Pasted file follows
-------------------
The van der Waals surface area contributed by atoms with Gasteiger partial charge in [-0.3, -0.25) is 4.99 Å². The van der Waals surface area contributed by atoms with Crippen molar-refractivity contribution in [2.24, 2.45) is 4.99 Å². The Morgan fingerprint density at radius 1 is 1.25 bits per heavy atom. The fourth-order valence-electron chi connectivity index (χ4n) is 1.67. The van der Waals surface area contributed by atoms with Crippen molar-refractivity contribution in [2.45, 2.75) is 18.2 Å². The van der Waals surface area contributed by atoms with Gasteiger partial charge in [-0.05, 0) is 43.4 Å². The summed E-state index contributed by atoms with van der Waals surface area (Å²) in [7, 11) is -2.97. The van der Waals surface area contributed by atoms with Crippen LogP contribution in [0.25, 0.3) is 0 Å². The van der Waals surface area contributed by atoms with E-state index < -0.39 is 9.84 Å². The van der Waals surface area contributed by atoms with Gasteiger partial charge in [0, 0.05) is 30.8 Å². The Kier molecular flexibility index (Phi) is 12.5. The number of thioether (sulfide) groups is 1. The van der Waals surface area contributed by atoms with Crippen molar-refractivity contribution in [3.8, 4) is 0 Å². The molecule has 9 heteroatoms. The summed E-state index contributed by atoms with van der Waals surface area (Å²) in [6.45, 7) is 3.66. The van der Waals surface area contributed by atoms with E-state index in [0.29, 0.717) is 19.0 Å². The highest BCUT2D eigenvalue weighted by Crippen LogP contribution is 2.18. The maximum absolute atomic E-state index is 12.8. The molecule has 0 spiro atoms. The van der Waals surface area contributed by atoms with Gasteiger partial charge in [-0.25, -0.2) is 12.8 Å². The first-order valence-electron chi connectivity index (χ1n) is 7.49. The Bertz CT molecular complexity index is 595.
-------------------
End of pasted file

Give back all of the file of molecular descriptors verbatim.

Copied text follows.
The van der Waals surface area contributed by atoms with Gasteiger partial charge in [-0.3, -0.25) is 4.99 Å². The van der Waals surface area contributed by atoms with Crippen molar-refractivity contribution in [2.24, 2.45) is 4.99 Å². The Morgan fingerprint density at radius 1 is 1.25 bits per heavy atom. The fourth-order valence-electron chi connectivity index (χ4n) is 1.67. The van der Waals surface area contributed by atoms with Crippen molar-refractivity contribution in [2.45, 2.75) is 18.2 Å². The van der Waals surface area contributed by atoms with Gasteiger partial charge in [-0.05, 0) is 43.4 Å². The summed E-state index contributed by atoms with van der Waals surface area (Å²) in [7, 11) is -2.97. The van der Waals surface area contributed by atoms with Crippen LogP contribution in [0.25, 0.3) is 0 Å². The van der Waals surface area contributed by atoms with E-state index < -0.39 is 9.84 Å². The van der Waals surface area contributed by atoms with Gasteiger partial charge in [0, 0.05) is 30.8 Å². The Kier molecular flexibility index (Phi) is 12.5. The number of thioether (sulfide) groups is 1. The van der Waals surface area contributed by atoms with Crippen molar-refractivity contribution in [3.8, 4) is 0 Å². The molecule has 9 heteroatoms. The summed E-state index contributed by atoms with van der Waals surface area (Å²) in [6.45, 7) is 3.66. The van der Waals surface area contributed by atoms with E-state index in [0.29, 0.717) is 19.0 Å². The highest BCUT2D eigenvalue weighted by Crippen LogP contribution is 2.18. The maximum absolute atomic E-state index is 12.8. The molecule has 0 spiro atoms. The van der Waals surface area contributed by atoms with Gasteiger partial charge in [-0.25, -0.2) is 12.8 Å². The first-order valence-electron chi connectivity index (χ1n) is 7.49. The Bertz CT molecular complexity index is 595.